Thursday, August 04, 2005

Fast Food Nation, by Eric Schlosser

Fast Food Nation: The Dark Side of the All-American Meal, by Eric Schlosser

This was a fascinating book to read right after The E-Myth Revisited. That book preached that the franchise model is the best thing since sliced bread, and this one seems to believe that franchises are evil and are to blame for exacerbating many of America’s social ills. An interesting juxtaposition and it happened completely by accident!

Schlosser complains a lot about how the industry takes advantage of its employees. He seems especially upset about accepting federal funds for job training; he often claims that no training is actually supplied and so taking the money is tantamount to fraud. Once he does actually admit that training is provided: “[The fast food industry] often teaches basic job skills ... to people who can barely read. But the stance ... on issues involving employee training ... strongly suggests that its motives ... are hardly altruistic.” Who cares about the motives? The result is many people that can’t get a job anywhere else are provided a way of earning money and receiving actual job experience. Do any of these employees expect a gold watch after 50 years of flipping burgers? Of course not!

The author seems to take exception to the fact that McDonald’s allows its franchisees to set wages according to the local labor market, but has strict rules about the thickness of a pickle slice. Why he thinks wages for someone in New York City should match those of someone in Brownsville, Texas escapes me, although I do expect the same burger at any McDonald’s I visit so the pickle thing makes sense. Schlosser also seems offended that the corporations are anti-union. I personally believe that unions are anachronistic and cause more problems than they solve these days, but still found it surprising that he couldn’t see why a company wouldn’t want a union around.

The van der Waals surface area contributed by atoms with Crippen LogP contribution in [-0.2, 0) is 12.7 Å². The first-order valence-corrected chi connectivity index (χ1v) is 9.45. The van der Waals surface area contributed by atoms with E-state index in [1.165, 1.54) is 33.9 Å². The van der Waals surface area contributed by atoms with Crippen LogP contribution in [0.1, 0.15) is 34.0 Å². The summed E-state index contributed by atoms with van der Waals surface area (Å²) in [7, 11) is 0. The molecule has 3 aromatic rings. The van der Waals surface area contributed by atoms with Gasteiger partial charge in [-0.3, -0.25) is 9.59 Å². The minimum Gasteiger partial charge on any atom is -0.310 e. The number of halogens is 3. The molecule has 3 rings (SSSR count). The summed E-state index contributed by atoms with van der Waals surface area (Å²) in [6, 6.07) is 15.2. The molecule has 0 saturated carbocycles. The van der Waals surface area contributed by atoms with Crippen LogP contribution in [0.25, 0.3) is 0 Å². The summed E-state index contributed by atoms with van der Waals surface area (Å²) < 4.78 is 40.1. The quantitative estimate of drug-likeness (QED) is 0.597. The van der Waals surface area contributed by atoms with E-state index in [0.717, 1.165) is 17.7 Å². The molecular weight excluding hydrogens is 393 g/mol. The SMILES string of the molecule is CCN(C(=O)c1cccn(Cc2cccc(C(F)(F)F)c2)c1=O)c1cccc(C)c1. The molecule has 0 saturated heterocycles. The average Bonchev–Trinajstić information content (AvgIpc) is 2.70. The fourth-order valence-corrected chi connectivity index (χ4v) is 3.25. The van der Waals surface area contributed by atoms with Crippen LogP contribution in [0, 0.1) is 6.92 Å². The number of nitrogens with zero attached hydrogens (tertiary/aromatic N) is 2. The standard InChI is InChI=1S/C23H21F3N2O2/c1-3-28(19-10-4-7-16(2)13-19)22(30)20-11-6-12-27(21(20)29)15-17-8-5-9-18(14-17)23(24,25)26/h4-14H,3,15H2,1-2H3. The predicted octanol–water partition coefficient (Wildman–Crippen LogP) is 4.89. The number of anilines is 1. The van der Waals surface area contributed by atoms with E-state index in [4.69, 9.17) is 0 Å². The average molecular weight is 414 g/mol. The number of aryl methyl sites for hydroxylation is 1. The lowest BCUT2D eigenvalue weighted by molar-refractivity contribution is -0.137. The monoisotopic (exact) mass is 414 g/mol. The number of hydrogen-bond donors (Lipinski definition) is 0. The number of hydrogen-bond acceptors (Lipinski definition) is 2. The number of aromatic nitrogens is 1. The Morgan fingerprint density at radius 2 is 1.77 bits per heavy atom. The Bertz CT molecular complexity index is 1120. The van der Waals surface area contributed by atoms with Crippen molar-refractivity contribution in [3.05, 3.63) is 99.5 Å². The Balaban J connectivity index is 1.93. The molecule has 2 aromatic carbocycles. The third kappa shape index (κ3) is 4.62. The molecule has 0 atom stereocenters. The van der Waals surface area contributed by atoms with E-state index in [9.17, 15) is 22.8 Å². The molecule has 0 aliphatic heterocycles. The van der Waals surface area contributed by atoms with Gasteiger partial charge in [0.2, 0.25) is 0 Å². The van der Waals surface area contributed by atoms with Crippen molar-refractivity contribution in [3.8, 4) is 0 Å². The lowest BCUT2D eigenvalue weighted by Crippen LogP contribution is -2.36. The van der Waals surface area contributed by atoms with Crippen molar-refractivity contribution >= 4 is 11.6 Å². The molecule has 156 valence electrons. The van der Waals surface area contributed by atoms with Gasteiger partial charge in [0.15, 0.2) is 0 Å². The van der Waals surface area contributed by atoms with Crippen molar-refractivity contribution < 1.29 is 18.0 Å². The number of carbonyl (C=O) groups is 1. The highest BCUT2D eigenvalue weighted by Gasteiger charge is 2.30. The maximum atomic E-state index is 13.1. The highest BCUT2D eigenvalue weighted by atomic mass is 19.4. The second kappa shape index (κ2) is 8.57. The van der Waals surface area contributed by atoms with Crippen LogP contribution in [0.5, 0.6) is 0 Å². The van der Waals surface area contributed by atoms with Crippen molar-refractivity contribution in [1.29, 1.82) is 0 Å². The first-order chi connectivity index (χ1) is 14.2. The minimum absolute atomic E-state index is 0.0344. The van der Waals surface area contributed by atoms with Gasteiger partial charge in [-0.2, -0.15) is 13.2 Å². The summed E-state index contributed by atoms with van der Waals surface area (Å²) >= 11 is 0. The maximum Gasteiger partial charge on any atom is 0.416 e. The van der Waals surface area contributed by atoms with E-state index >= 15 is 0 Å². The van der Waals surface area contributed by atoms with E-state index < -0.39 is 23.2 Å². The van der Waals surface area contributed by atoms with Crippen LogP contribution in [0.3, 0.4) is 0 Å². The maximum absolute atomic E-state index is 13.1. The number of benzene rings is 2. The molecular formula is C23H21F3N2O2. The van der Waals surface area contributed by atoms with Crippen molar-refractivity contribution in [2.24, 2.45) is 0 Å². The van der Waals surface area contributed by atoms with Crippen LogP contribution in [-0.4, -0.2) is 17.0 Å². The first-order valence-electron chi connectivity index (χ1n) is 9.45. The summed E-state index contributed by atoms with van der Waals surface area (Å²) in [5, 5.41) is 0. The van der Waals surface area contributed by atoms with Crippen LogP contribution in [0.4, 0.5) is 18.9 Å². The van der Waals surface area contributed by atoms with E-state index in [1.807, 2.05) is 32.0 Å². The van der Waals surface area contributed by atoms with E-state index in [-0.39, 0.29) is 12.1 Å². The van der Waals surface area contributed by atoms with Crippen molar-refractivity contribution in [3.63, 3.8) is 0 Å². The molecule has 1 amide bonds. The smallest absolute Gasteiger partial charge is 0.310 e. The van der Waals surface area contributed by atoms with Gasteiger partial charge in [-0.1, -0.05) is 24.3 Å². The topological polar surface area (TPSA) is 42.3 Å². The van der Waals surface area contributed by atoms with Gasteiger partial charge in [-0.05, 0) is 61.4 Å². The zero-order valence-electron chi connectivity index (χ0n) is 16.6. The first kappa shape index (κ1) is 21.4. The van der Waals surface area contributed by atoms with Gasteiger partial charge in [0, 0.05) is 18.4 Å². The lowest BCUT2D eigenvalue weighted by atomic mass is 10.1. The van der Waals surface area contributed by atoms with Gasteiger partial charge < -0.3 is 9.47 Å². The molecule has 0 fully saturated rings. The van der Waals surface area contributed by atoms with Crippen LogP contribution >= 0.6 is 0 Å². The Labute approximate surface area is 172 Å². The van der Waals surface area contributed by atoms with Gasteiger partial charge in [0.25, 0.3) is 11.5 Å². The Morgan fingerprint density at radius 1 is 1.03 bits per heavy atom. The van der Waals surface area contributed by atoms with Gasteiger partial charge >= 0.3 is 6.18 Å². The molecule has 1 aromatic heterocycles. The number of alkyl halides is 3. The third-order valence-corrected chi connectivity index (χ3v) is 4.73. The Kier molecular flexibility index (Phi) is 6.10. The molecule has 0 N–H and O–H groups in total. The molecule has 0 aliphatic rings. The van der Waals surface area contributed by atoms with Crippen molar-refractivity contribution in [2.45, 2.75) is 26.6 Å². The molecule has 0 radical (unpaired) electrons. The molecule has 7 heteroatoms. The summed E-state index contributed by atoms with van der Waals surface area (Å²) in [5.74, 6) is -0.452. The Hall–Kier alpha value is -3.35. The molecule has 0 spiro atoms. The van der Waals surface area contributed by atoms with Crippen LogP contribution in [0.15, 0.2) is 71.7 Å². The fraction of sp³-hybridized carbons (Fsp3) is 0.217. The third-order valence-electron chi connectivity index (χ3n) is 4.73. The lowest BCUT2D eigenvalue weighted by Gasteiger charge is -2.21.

Yet another diatribe was that the legal agreements that potential franchisees must sign are extremely limiting. The point that he seems to miss is that nobody is forcing these guys to do anything! When was the last time someone held you at gunpoint and said you had to open a McDonald’s... or else? Oh, and just so you know, parents need not accept any responsibility for the rising obesity rates in our youth; this can be blamed squarely on the fact that the fast food companies target their advertising directly at our kids. Whew!

Clearly the politics of this book greatly annoyed me. The descriptions of the history of the fast food industry were really well researched, though, and the tales of how flash-frozen food can be made to look and taste as we expect was admittedly disturbing. I was disappointed he concentrated so much on just McDonald’s; seeing how non-burger chains like Subway or KFC stacked up in the food preparation arena would have been really interesting. If his goal was to provoke thought he succeeded, but if his goal was to create political activist vegans (which honestly I don’t think it was) he failed miserably. Well worth my time, however.

First Sentence:
Carl N. Karcher is one of the fast food industry’s pioneers.

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